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Life in the Districts of Hamburg

Publish Time:2017-10-11 18:58:02Source:Hamburg Marketing GmbH

【Introduction】:Would you prefer glamourous or alternative, international or tranquil, down-to-earth, maritime or hip? In Hamburg, you don’t have to settle for a particular lifestyle: the city’s 103 districts cater for any atmosphere you would expect from a vibrant, modern metropolitan region – ranging from lively urban settings to idyllic rural neighbourhoods.

@Dejan Davitkov

Would you prefer glamourous or alternative, international or tranquil, down-to-earth, maritime or hip? In Hamburg, you don’t have to settle for a particular lifestyle: the city’s 103 districts cater for any atmosphere you would expect from a vibrant, modern metropolitan region – ranging from lively urban settings to idyllic rural neighbourhoods.

With more than 1.7 million inhabitants, Hamburg is Germany’s second biggest city just after Berlin. More than 30 percent of Hamburg residents have a migrant background. The city’s cultural diversity has a long tradition: for centuries, people from around the globe have been arriving in Hamburg via the port. Depending on their chosen place of residence, these expatriates contribute to the cultural life of the city’s districts.

Hamburg is shaped by the Alster and the Elbe, and a journey along the banks of these two rivers reveals the alternative faces of Hamburg. The Elbe runs through the city from east to west, past industrial and commercial sites and residential areas, and through the port setting, and the modern architecture in the city centre, and on through the lively St Pauli quarter, past dykes and beaches, parks and orchards until it finally reaches its North Sea estuary. In contrast, the Alster flows from the north of Hamburg through the quiet district of Poppenbüttel to the south, past unpretentious, quiet districts such as Lokstedt and Alsterdorf, and through more upmarket areas such as Eppendorf, Rotherbaum and Harvestehude, and then joins the Elbe in the magnificent city centre.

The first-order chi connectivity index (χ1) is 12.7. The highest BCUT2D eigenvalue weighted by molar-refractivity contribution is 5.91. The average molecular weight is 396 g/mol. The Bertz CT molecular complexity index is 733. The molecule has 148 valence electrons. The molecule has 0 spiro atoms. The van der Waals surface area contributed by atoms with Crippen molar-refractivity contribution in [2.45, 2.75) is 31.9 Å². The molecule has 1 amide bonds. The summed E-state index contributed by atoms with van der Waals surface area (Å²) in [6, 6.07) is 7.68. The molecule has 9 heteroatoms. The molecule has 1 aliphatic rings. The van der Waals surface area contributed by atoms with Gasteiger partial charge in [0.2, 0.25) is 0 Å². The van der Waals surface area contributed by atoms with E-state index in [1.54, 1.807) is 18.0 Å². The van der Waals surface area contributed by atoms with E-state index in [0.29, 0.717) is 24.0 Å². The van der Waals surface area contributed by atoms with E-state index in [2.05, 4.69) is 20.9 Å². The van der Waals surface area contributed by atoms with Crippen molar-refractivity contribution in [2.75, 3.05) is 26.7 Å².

With around 40,000 millionaires, the Hanseatic City of Hamburg is one of the richest cities in Germany. This affluence is reflected in the splendid villas in residential areas such as Harvestehude or Blankenese, impressive Kontorhaus buildings and elegant shopping streets in the city centre and the sparkling new apartments and prestigious buildings of the HafenCity district. And yet, from a tourist’s point of view, these luxurious quarters of Hamburg compete with numerous other districts such as the Schanzenviertel and St Pauli, which are characterised by port workers and industrial craftsmen and a lively, multicultural street scene. This is where urban trends are developed and lived, and these trends are made public at a later stage by the media.

However, unlike other cities, Hamburg is compact enough to allow you to quickly jump between these different worlds. To experience the larger picture within a few hours, it often takes no more than an extended stroll through the city.

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